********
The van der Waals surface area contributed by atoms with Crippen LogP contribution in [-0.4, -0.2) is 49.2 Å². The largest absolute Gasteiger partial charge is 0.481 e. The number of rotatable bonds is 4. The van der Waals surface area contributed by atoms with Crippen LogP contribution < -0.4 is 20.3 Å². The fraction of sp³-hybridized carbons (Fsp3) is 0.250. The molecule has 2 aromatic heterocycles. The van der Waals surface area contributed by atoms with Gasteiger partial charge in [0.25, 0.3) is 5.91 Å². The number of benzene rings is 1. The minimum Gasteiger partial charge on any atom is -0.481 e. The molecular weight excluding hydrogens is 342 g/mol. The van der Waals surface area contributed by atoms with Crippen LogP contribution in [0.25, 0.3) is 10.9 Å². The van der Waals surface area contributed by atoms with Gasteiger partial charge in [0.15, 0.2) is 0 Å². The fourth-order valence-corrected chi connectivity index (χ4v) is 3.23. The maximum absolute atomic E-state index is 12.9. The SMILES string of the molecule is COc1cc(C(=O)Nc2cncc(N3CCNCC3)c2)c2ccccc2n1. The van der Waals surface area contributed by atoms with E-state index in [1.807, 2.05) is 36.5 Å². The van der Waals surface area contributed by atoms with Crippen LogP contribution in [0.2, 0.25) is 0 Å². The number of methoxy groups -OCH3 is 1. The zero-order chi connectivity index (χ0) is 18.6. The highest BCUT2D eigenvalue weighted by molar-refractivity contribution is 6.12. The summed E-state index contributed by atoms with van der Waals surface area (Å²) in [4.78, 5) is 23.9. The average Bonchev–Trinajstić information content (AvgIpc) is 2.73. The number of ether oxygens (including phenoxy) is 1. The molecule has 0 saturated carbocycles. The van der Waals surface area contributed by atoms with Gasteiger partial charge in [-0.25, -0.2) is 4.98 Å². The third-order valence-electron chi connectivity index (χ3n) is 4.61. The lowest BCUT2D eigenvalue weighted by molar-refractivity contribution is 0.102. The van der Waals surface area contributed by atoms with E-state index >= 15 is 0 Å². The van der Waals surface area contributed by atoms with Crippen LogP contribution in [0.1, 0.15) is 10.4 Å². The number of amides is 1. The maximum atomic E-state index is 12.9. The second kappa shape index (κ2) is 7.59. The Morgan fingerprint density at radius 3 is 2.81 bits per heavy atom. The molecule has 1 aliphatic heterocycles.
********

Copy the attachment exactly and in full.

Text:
The van der Waals surface area contributed by atoms with Crippen LogP contribution in [-0.4, -0.2) is 49.2 Å². The largest absolute Gasteiger partial charge is 0.481 e. The number of rotatable bonds is 4. The van der Waals surface area contributed by atoms with Crippen LogP contribution < -0.4 is 20.3 Å². The fraction of sp³-hybridized carbons (Fsp3) is 0.250. The molecule has 2 aromatic heterocycles. The van der Waals surface area contributed by atoms with Gasteiger partial charge in [0.25, 0.3) is 5.91 Å². The number of benzene rings is 1. The minimum Gasteiger partial charge on any atom is -0.481 e. The molecular weight excluding hydrogens is 342 g/mol. The van der Waals surface area contributed by atoms with Crippen LogP contribution in [0.25, 0.3) is 10.9 Å². The van der Waals surface area contributed by atoms with Gasteiger partial charge in [0.15, 0.2) is 0 Å². The fourth-order valence-corrected chi connectivity index (χ4v) is 3.23. The maximum absolute atomic E-state index is 12.9. The SMILES string of the molecule is COc1cc(C(=O)Nc2cncc(N3CCNCC3)c2)c2ccccc2n1. The van der Waals surface area contributed by atoms with E-state index in [1.807, 2.05) is 36.5 Å². The van der Waals surface area contributed by atoms with Crippen LogP contribution in [0.2, 0.25) is 0 Å². The number of methoxy groups -OCH3 is 1. The zero-order chi connectivity index (χ0) is 18.6. The highest BCUT2D eigenvalue weighted by molar-refractivity contribution is 6.12. The summed E-state index contributed by atoms with van der Waals surface area (Å²) in [4.78, 5) is 23.9. The average Bonchev–Trinajstić information content (AvgIpc) is 2.73. The number of ether oxygens (including phenoxy) is 1. The molecule has 0 saturated carbocycles. The van der Waals surface area contributed by atoms with Gasteiger partial charge in [-0.25, -0.2) is 4.98 Å². The third-order valence-electron chi connectivity index (χ3n) is 4.61. The lowest BCUT2D eigenvalue weighted by molar-refractivity contribution is 0.102. The van der Waals surface area contributed by atoms with E-state index >= 15 is 0 Å². The van der Waals surface area contributed by atoms with Crippen LogP contribution in [0.1, 0.15) is 10.4 Å². The number of amides is 1. The maximum atomic E-state index is 12.9. The second kappa shape index (κ2) is 7.59. The Morgan fingerprint density at radius 3 is 2.81 bits per heavy atom. The molecule has 1 aliphatic heterocycles.